Conference Provides Scientific Reality Check
Ted Szypulski, Senior Director, Technology Research & Standards at ESPN and moderator of the conference's panel on transmission and display technologies, said that the detail and candor at the proceedings is a helpful scientific reality check for the CFOs and CEOs who need to make informed capital-equipment decisions related to 3D.
"Our work is all about telling stories, so making an effective business case for any technology means it first has to support or enhance that story-telling ability," Szypulski said. "But it also has to maximize the overall viewing experience and keep spending within the financial realities of our industry."
Szypulski said those requirements may lead future SMPTE 3D conferences to tap the work of leading researchers in cognitive, neurological, psychovisual, and psychoacoustical sciences.
"As an industry, we have a lot to learn about all facets of 3D - and the role of SMPTE in broadening and distributing that knowledge is crucial," he said.
SMPTE - 3D Standards Leader
Among the important motion-imaging efforts underway at SMPTE is work on a stereoscopic 3D Home Master standard that will help drive new revenue opportunities for content creators and distributors. The standard, scheduled to be finalized later this year, will be a key element in enabling 3D feature films and other programming to be played on home television and computer displays - regardless of the delivery channels. The SMPTE 3D Home Master Working Group is working closely with other standards development organizations that will develop companion standards for complete end-to-end interoperability.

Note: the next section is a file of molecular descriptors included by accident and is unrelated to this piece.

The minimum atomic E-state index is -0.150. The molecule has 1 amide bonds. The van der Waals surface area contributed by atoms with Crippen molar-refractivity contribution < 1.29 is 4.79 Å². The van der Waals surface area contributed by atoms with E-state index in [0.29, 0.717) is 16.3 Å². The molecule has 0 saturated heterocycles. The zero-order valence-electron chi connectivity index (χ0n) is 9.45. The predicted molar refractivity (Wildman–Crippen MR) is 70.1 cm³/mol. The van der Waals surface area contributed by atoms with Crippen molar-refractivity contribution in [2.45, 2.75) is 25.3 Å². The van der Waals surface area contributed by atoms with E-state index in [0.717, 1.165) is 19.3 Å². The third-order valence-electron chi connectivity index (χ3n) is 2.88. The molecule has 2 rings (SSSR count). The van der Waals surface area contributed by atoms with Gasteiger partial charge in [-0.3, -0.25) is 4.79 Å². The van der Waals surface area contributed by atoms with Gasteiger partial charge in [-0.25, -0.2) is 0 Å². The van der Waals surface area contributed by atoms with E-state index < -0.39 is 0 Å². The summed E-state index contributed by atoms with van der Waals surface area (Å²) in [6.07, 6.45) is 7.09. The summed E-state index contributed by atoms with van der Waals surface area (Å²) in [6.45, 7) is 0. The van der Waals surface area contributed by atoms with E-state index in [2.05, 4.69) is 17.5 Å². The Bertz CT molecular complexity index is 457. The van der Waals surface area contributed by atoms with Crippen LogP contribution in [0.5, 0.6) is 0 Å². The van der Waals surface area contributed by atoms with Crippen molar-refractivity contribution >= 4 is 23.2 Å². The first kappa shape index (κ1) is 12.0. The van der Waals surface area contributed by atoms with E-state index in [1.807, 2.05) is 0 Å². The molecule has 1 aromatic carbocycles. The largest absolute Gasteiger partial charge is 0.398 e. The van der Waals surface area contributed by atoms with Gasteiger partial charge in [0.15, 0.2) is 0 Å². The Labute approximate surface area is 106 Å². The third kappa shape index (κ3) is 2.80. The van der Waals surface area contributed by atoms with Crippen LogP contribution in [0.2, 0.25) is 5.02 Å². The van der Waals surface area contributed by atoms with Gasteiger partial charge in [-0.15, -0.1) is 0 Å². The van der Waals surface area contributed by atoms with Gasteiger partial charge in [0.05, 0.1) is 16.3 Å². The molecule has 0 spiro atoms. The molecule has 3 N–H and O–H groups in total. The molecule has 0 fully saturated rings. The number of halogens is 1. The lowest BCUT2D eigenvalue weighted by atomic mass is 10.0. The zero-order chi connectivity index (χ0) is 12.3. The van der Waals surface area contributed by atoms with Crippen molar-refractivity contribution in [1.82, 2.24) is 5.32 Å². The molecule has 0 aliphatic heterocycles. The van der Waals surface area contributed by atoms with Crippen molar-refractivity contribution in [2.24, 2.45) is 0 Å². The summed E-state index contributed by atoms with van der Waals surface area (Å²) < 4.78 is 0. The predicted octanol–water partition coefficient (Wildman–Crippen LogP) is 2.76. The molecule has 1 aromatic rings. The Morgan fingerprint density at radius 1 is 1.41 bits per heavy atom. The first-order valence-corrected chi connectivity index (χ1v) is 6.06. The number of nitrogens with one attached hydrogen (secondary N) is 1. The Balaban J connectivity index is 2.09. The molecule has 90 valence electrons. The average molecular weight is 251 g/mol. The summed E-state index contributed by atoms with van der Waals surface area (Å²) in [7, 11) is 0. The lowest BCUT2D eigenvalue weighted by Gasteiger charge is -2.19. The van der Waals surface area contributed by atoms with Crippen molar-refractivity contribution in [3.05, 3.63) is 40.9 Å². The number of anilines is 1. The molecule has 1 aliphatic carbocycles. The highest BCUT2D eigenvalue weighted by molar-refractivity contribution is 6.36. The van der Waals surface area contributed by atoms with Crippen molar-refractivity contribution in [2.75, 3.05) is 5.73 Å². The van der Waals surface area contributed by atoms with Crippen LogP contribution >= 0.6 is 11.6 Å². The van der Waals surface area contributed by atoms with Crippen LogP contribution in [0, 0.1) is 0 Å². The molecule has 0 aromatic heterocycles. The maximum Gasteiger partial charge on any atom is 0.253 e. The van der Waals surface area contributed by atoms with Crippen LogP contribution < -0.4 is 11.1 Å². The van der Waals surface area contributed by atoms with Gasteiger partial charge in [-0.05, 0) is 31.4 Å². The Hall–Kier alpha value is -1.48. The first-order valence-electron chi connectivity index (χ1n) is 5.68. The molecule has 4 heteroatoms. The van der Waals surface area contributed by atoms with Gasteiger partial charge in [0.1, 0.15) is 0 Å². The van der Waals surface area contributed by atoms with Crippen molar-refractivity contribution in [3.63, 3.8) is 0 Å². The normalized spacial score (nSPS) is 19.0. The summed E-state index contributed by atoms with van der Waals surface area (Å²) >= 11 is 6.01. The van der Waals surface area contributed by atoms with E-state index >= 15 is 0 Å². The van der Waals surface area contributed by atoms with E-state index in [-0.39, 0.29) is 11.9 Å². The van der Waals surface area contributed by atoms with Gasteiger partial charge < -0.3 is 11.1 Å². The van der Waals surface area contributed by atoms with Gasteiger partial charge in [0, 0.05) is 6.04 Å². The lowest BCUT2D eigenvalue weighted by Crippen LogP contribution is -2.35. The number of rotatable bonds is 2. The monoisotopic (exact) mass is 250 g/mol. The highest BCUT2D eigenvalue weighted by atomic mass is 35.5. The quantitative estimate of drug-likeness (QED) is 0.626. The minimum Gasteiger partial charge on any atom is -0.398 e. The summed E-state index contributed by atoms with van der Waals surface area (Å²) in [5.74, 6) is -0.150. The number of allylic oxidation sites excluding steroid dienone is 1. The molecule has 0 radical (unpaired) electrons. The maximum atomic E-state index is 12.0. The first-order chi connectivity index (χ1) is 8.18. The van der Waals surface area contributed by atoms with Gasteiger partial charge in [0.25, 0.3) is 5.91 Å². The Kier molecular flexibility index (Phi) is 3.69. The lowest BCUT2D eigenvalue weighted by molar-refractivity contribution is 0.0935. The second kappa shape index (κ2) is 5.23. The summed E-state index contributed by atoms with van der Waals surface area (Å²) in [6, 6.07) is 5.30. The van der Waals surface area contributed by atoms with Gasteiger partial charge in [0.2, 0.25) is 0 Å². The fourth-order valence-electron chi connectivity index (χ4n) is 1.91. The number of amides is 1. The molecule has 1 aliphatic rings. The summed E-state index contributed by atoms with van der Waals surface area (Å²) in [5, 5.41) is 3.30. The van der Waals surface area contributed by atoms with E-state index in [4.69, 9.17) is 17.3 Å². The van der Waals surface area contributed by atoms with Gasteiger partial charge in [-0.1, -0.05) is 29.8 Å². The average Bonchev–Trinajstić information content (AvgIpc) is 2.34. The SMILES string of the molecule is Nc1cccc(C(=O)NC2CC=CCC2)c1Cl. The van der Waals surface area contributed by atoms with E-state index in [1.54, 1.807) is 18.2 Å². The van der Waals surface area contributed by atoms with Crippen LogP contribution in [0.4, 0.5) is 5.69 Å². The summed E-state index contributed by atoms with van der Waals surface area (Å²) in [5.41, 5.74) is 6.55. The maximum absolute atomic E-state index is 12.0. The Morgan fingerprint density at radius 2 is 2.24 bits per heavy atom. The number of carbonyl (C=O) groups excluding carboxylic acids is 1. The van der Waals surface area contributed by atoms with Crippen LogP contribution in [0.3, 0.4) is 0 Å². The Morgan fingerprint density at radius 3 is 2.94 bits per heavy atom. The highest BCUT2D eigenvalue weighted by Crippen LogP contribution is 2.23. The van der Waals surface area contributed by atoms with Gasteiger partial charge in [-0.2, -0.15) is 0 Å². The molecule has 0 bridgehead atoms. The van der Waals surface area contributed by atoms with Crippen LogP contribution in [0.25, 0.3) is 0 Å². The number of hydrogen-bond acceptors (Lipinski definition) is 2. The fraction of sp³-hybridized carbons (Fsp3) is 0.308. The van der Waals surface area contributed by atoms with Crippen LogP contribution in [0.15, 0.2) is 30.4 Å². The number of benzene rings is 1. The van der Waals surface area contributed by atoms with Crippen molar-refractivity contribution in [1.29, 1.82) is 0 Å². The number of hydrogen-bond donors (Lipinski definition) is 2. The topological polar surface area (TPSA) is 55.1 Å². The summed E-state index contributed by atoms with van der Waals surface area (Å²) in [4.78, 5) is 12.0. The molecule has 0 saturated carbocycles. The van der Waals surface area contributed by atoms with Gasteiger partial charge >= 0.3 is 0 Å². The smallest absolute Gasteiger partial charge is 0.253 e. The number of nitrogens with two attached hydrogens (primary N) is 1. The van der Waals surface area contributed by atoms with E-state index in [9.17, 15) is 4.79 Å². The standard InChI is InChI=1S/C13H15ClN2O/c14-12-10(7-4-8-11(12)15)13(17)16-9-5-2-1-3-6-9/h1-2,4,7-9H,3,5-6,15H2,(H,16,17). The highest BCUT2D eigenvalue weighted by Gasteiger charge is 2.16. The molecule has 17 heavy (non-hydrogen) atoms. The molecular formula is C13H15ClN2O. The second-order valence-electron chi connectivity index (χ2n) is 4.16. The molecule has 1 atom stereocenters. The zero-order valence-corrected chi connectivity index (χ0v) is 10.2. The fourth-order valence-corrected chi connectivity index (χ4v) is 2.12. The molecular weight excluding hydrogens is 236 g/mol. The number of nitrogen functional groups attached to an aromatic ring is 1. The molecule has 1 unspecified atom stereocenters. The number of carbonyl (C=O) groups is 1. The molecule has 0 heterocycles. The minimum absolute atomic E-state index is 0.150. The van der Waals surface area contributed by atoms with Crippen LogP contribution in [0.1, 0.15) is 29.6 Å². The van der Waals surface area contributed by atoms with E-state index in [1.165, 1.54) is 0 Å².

About the Society of Motion Picture and Television Engineers
The OscarÆ Award-winning and EmmyÆ Award-winning Society of Motion Picture and Television Engineers (SMPTE) is the leading technical society for the motion imaging industry. As an internationally recognized and accredited standards-setting body, SMPTE develops standards, recommended practices and guidelines, and spearheads educational activities to advance engineering and moving imagery. Since its founding in 1916, the Society has established close to 600 standards, including the physical dimensions of 35mm film and the SMPTE-time code. More recently, it crafted the Digital Cinema Standards, which paved the way for digital movie theaters. Underscoring SMPTE's leadership in technology and standards development, the Society received a prestigious technical EmmyÆ Award in January of 2009 for its work in the development of the MXF and GXF file formats. Headquartered in New York, SMPTE is comprised of engineers and other technical specialists, IT, and new media professionals, filmmakers, manufacturers, educators, and consultants in more than 65 countries. They are joined at SMPTE by more than 200 sponsoring corporations, principal players in content creation, production, and delivery for all platforms and in entertainment hardware and software. www.smpte.org